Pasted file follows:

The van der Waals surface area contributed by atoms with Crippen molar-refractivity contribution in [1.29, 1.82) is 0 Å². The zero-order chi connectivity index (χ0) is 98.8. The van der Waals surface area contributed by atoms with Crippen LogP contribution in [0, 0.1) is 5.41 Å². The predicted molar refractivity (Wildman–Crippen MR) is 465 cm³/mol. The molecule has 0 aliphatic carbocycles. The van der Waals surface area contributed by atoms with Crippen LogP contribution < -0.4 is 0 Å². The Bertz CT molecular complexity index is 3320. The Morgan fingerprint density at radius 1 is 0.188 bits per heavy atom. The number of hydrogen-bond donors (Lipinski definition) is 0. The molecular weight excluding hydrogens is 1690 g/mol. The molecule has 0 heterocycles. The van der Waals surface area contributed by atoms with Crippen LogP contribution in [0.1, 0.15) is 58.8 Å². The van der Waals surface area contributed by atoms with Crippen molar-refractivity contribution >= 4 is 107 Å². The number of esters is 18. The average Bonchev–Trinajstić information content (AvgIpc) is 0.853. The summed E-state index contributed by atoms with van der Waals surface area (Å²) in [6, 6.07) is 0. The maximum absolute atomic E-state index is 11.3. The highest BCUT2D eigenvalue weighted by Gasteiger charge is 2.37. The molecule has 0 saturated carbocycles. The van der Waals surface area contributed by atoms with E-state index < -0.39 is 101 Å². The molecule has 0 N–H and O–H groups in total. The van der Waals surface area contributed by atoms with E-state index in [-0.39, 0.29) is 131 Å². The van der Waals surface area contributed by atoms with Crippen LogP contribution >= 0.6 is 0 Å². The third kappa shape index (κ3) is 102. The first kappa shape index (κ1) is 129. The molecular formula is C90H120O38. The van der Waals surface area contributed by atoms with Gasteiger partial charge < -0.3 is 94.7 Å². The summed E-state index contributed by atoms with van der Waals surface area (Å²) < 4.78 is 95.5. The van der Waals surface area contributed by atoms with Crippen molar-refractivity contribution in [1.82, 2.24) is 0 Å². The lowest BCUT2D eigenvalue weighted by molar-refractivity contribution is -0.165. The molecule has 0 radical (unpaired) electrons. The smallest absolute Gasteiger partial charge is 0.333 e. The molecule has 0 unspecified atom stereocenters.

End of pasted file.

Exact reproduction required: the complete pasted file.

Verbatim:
The van der Waals surface area contributed by atoms with Crippen molar-refractivity contribution in [1.29, 1.82) is 0 Å². The zero-order chi connectivity index (χ0) is 98.8. The van der Waals surface area contributed by atoms with Crippen LogP contribution in [0, 0.1) is 5.41 Å². The predicted molar refractivity (Wildman–Crippen MR) is 465 cm³/mol. The molecule has 0 aliphatic carbocycles. The van der Waals surface area contributed by atoms with Crippen LogP contribution < -0.4 is 0 Å². The Bertz CT molecular complexity index is 3320. The Morgan fingerprint density at radius 1 is 0.188 bits per heavy atom. The number of hydrogen-bond donors (Lipinski definition) is 0. The molecular weight excluding hydrogens is 1690 g/mol. The molecule has 0 heterocycles. The van der Waals surface area contributed by atoms with Crippen LogP contribution in [0.1, 0.15) is 58.8 Å². The van der Waals surface area contributed by atoms with Crippen molar-refractivity contribution >= 4 is 107 Å². The number of esters is 18. The average Bonchev–Trinajstić information content (AvgIpc) is 0.853. The summed E-state index contributed by atoms with van der Waals surface area (Å²) in [6, 6.07) is 0. The maximum absolute atomic E-state index is 11.3. The highest BCUT2D eigenvalue weighted by Gasteiger charge is 2.37. The molecule has 0 saturated carbocycles. The van der Waals surface area contributed by atoms with E-state index < -0.39 is 101 Å². The molecule has 0 N–H and O–H groups in total. The van der Waals surface area contributed by atoms with E-state index in [-0.39, 0.29) is 131 Å². The van der Waals surface area contributed by atoms with Crippen LogP contribution >= 0.6 is 0 Å². The third kappa shape index (κ3) is 102. The first kappa shape index (κ1) is 129. The molecular formula is C90H120O38. The van der Waals surface area contributed by atoms with Gasteiger partial charge < -0.3 is 94.7 Å². The summed E-state index contributed by atoms with van der Waals surface area (Å²) < 4.78 is 95.5. The van der Waals surface area contributed by atoms with Crippen molar-refractivity contribution in [1.82, 2.24) is 0 Å². The lowest BCUT2D eigenvalue weighted by molar-refractivity contribution is -0.165. The molecule has 0 radical (unpaired) electrons. The smallest absolute Gasteiger partial charge is 0.333 e. The molecule has 0 unspecified atom stereocenters.